Click to enlarge pictureVehicle Emergency Kit (© AAA Washington)

If you do break down, a properly stocked emergency kit can be the difference between life and death in a breakdown.

Be prepared
Whether your intended route takes you over the mountains of Oregon or across the frigid, wind-swept plains of North Dakota, it's important to be prepared for a worst-case scenario, says William Van Tassel, manager of driver training programs for AAA.

"Preparedness starts with letting someone know where you are going and what route you intend to take," Van Tassel stresses. "Just like a pilot or someone headed into the wilderness. Then if you go missing, there's a starting point for a search."

Every driver heading out in the winter also should carry emergency supplies in the vehicle. The contents of that kit will vary depending on your driving habits. If you are frequently in the mountains or other remote areas, you should have a more complete kit. (Read "Be Prepared For Winter Driving" for a complete list of must-have supplies.)

Finally, pack some reading material. Even if you're only "stranded" on Interstate 70 waiting with a few thousand other cars for an accident or snow slide to be cleared, a book will help pass the time and keep you from becoming frustrated.

Bing: Car Emergency Kits

Click to enlarge pictureCouple in Car in Snowy Conditions (© Philip and Karen Smith/Getty Images)

And remain with your car. It will shelter you from the storm and possibly keep you from freezing to death.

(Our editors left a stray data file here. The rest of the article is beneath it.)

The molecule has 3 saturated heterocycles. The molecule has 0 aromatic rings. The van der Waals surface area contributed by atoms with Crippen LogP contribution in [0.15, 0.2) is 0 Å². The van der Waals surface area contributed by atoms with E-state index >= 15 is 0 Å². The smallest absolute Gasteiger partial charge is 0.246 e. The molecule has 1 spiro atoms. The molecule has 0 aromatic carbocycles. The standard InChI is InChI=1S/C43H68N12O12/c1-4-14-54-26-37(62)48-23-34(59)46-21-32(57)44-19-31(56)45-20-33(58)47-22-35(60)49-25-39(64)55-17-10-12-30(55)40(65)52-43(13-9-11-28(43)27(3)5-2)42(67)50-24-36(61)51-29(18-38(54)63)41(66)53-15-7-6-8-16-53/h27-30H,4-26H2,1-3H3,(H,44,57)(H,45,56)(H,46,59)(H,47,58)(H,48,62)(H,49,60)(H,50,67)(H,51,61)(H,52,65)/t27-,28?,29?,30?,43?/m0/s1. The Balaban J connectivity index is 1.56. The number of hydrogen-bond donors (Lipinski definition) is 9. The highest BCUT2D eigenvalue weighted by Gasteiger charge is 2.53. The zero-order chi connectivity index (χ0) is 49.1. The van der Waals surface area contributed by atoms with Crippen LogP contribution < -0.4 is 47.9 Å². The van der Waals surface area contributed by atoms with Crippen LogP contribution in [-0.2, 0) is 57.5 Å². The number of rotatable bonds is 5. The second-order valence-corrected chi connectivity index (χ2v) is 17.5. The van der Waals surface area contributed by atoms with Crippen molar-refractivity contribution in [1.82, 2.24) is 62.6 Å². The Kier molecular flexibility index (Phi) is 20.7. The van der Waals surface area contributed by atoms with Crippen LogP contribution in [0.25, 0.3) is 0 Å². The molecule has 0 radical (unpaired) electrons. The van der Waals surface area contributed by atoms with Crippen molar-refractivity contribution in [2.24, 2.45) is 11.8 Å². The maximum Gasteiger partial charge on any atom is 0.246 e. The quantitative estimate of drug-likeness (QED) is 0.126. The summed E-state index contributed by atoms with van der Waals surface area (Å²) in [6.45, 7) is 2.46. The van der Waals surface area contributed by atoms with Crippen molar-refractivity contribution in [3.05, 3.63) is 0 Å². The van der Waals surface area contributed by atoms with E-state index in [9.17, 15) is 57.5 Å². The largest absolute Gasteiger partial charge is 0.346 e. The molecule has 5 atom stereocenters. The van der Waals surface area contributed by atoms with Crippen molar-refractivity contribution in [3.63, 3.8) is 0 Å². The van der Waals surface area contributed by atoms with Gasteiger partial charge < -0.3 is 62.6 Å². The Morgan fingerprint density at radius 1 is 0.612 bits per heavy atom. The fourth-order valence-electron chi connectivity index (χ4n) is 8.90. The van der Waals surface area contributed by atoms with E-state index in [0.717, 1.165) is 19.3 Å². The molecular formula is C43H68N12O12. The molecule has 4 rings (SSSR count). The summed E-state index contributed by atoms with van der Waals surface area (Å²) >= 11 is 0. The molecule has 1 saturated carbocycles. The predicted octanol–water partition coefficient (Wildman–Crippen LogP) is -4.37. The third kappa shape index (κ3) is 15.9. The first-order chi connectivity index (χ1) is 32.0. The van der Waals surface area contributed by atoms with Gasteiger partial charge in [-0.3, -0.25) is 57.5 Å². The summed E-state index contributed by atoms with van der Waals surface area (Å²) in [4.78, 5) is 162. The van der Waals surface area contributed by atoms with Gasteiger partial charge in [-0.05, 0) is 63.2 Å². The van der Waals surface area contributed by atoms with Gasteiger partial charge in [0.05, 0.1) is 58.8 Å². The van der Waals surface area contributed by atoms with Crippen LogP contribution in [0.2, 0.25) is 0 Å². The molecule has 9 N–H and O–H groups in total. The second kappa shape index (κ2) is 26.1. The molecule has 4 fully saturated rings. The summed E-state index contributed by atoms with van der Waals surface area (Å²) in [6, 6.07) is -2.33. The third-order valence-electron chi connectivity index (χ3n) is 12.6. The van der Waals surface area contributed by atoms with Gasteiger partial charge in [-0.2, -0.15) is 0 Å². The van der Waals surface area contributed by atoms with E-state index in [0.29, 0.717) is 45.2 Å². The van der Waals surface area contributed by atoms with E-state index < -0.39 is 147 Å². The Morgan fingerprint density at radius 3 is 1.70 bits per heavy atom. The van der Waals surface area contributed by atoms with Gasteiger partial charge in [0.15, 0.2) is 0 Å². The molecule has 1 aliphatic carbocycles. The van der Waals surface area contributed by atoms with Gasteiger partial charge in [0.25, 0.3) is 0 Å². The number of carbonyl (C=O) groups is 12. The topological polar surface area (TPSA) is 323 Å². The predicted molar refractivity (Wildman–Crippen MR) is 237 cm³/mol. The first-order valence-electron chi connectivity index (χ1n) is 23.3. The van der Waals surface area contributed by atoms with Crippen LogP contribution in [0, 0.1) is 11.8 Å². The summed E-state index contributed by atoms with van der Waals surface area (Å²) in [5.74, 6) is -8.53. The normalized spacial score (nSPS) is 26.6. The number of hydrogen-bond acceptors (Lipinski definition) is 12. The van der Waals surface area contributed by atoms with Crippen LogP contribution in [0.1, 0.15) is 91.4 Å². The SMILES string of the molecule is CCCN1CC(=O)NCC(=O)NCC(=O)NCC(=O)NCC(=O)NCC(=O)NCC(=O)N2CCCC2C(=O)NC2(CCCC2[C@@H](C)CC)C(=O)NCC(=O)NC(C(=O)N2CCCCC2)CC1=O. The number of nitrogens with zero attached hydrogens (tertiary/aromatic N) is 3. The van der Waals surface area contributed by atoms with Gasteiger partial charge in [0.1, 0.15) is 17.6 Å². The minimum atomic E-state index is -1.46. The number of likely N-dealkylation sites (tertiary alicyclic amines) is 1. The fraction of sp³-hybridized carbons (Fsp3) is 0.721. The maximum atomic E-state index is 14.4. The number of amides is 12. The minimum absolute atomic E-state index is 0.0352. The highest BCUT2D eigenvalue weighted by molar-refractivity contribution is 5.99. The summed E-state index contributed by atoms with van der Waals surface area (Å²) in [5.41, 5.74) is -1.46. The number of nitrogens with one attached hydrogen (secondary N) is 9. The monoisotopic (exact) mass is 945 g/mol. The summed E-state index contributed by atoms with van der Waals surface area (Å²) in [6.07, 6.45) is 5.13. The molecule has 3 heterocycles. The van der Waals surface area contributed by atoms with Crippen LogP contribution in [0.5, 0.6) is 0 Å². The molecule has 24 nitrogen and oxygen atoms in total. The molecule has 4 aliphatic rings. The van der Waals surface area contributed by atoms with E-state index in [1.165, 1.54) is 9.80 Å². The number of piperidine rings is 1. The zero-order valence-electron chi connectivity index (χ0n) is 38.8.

Remain in the vehicle
That's always rule No. 1 if you get stranded in an isolated location, Paul says: "Your vehicle provides shelter, and probably heat. The best thing to do is just sit tight and let rescuers come to you."

Don't try to dig out the car. "You could become exhausted shoveling in vain, have a heart attack or get injured," Van Tassel says. "And if you work so much that you sweat a lot, your damp clothing won't keep you warm."

You do, however, want to make sure the car's exhaust pipe is clear of snow, as a blocked pipe will cause toxic carbon monoxide to seep into the car's cabin as you run the engine to make heat. It's OK to run the engine for 10 to 15 minutes each hour to warm the car with the heater, but open the window a crack as protection against carbon monoxide poisoning, whether you've unblocked the tailpipe or not. If you follow another rule of winter travel, and never let the fuel level go below one-half, you'll have enough gas to keep the car warm for several days and the battery charged.

Also, bring your emergency gear into the passenger compartment with you, and if you have a cell phone and service, call 911 for help.

If you're in a remote location, try to keep the hood and roof of the vehicle clear of snow so that you'll be more visible to searchers. At night, the emergency flashers will make it easier to spot the vehicle, or leave the dome light on. It draws less battery current and illuminates the entire interior.

If you are stuck off the roadway, you might not be visible to passing searchers. In this case, try to walk back up to the road — but only if it is a short distance — and place a marker or flag of some sort that will let people know you and the vehicle are down the embankment, for example. Then get back to the shelter of the car.

Remain calm, read your book, and wait for the cavalry to arrive.

Veteran moto-journalist and Wisconsin-native Charles Plueddeman has been driving, riding and testing automobiles, motorcycles, boats, ATVs and snowmobiles for more than 20 years. He is a regular contributor to Boating Magazine and Outdoor Life, and his product evaluation articles have appeared in Popular Mechanics, Men's Journal, AutoWorld, Playboy, and many other national publications and Web sites.